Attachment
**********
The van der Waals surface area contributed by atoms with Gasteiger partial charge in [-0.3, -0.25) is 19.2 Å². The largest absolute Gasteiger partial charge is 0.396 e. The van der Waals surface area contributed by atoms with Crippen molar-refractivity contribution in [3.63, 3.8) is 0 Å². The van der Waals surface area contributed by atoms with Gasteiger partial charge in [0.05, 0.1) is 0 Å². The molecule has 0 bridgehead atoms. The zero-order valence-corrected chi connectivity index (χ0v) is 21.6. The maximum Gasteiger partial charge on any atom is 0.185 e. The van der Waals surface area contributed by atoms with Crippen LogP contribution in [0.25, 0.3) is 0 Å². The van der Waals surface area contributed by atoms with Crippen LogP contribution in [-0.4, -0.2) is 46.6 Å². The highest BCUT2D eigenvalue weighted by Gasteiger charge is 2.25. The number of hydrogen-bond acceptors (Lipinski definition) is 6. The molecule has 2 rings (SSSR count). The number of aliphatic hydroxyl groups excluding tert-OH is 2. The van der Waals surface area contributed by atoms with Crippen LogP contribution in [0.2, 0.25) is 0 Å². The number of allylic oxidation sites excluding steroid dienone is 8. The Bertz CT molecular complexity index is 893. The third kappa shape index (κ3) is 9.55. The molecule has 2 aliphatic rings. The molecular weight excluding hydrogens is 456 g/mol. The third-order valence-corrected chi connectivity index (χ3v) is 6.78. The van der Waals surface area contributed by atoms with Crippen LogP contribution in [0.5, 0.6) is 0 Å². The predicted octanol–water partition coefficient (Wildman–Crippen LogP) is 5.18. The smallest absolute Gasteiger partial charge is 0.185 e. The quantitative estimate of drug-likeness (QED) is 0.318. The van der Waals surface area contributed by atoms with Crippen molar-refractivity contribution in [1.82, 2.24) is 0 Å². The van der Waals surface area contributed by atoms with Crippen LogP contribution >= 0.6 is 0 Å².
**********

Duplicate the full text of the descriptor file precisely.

The van der Waals surface area contributed by atoms with Gasteiger partial charge in [-0.3, -0.25) is 19.2 Å². The largest absolute Gasteiger partial charge is 0.396 e. The van der Waals surface area contributed by atoms with Crippen molar-refractivity contribution in [3.63, 3.8) is 0 Å². The van der Waals surface area contributed by atoms with Gasteiger partial charge in [0.05, 0.1) is 0 Å². The molecule has 0 bridgehead atoms. The zero-order valence-corrected chi connectivity index (χ0v) is 21.6. The maximum Gasteiger partial charge on any atom is 0.185 e. The van der Waals surface area contributed by atoms with Crippen LogP contribution in [0.25, 0.3) is 0 Å². The van der Waals surface area contributed by atoms with Crippen LogP contribution in [-0.4, -0.2) is 46.6 Å². The highest BCUT2D eigenvalue weighted by Gasteiger charge is 2.25. The number of hydrogen-bond acceptors (Lipinski definition) is 6. The molecule has 2 rings (SSSR count). The number of aliphatic hydroxyl groups excluding tert-OH is 2. The van der Waals surface area contributed by atoms with Crippen LogP contribution in [0.2, 0.25) is 0 Å². The number of allylic oxidation sites excluding steroid dienone is 8. The Bertz CT molecular complexity index is 893. The third kappa shape index (κ3) is 9.55. The molecule has 2 aliphatic rings. The molecular weight excluding hydrogens is 456 g/mol. The third-order valence-corrected chi connectivity index (χ3v) is 6.78. The van der Waals surface area contributed by atoms with Crippen LogP contribution in [0.5, 0.6) is 0 Å². The predicted octanol–water partition coefficient (Wildman–Crippen LogP) is 5.18. The smallest absolute Gasteiger partial charge is 0.185 e. The quantitative estimate of drug-likeness (QED) is 0.318. The van der Waals surface area contributed by atoms with Crippen molar-refractivity contribution in [1.82, 2.24) is 0 Å². The van der Waals surface area contributed by atoms with Crippen LogP contribution >= 0.6 is 0 Å².